A year and a half after arriving in Benghazi with aims of helping Libyans transition to democracy, U.S. Ambassador John Christopher (Chris) Stevens has died along with three other Americans after an attack on the U.S. Consulate in that port city.
Stevens had served in the U.S. State Department since 1991. Fluent in Arabic in French, his tenure included postings in Saudi Arabia, Egypt, Syria, Israel, and Libya, as well as a stint working with the U.S. Senate Foreign Relations Committee on issues in the Middle East.
Most recently, Stevens had been the U.S. government's point man in dealing with Libya's Transitional National Council, the loose coalition of militias and politicians that, with close coordination and air support from NATO, overthrew Colonel Muammar Gaddafi.
When Stevens arrived in the rebel-held port city of Benghazi in April of 2011 -- via a Greek cargo ship -- it marked his second posting in Libya. Having served in the U.S. Embassy in Tripoli from 2007-09, Stevens was an expert on the country and its various factions. He was also the author of one of the more famous WikiLeaks cables, which had been written for then-U.S. Secretary of State Condoleezza Rice warning her of Gaddafi's eccentricities and "mercurial nature."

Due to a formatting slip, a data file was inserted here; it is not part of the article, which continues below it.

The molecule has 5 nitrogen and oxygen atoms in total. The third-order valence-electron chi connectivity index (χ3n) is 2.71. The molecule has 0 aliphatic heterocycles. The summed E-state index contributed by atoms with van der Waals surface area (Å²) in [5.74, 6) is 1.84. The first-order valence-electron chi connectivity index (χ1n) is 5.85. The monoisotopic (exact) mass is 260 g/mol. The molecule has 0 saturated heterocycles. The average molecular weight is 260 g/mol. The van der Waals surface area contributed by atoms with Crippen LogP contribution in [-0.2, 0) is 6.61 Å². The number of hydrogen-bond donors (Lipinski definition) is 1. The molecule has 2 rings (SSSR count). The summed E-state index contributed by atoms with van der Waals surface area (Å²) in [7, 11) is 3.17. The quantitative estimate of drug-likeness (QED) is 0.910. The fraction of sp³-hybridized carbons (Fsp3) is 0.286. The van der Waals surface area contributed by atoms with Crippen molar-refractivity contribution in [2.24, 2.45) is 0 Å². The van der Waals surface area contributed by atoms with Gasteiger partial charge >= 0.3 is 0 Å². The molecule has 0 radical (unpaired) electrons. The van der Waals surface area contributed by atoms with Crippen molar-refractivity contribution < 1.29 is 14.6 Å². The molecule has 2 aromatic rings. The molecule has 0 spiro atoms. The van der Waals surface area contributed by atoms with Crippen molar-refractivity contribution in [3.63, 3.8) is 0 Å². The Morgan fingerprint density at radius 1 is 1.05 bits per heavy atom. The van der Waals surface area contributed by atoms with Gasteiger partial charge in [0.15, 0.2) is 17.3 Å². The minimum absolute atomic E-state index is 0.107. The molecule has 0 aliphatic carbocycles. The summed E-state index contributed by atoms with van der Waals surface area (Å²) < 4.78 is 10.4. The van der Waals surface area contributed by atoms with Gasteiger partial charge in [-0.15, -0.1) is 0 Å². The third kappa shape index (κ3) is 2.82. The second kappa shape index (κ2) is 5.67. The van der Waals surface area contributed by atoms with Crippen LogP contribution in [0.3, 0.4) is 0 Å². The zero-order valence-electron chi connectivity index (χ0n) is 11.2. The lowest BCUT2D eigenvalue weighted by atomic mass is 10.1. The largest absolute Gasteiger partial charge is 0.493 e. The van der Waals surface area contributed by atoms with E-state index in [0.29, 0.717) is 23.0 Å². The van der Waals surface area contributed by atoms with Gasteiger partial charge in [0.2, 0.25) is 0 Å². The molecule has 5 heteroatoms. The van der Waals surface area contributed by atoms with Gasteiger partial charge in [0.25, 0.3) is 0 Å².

After the rebel victory, in prepared remarks for his confirmation hearing in the U.S. Senate in March 2012, Stevens wrote optimistically about the rebels and the potential for the United States to help.
"There is tremendous goodwill for the United States in Libya now. Libyans recognize the key role the United States played in building international support for their uprising against Qadhafi," Stevens wrote. "I saw this gratitude frequently over the months I served in Benghazi -- from our engagements with the revolution's leadership to our early work with civil society and new media organizations."
Stevens's biography on the U.S. Embassy website was notably upbeat about what was happening in Libya. "Ambassador Chris Stevens considers himself fortunate to participate in this incredible period of change and hope for Libya," the site reads.
On August 26, Stevens delivered remarks upon the reopening of the U.S. Embassy's consular section in Tripoli, answering what he said was the most common question from citizens of the newly-freed Libya: "When will the U.S. start issuing visas again?"
The answer from Stevens was, "Tomorrow."
"It is a tragic irony," "Foreign Policy" magazine editor David Kenner wrote in the wake of Stevens's death a year and a half after arriving in Libya, "that the U.S. diplomat who had done so much to free Benghazi from the grip of a dictator that it despised would die at the hands of that city's residents only months later."
Written by RFE/RL correspondent Zach Peterson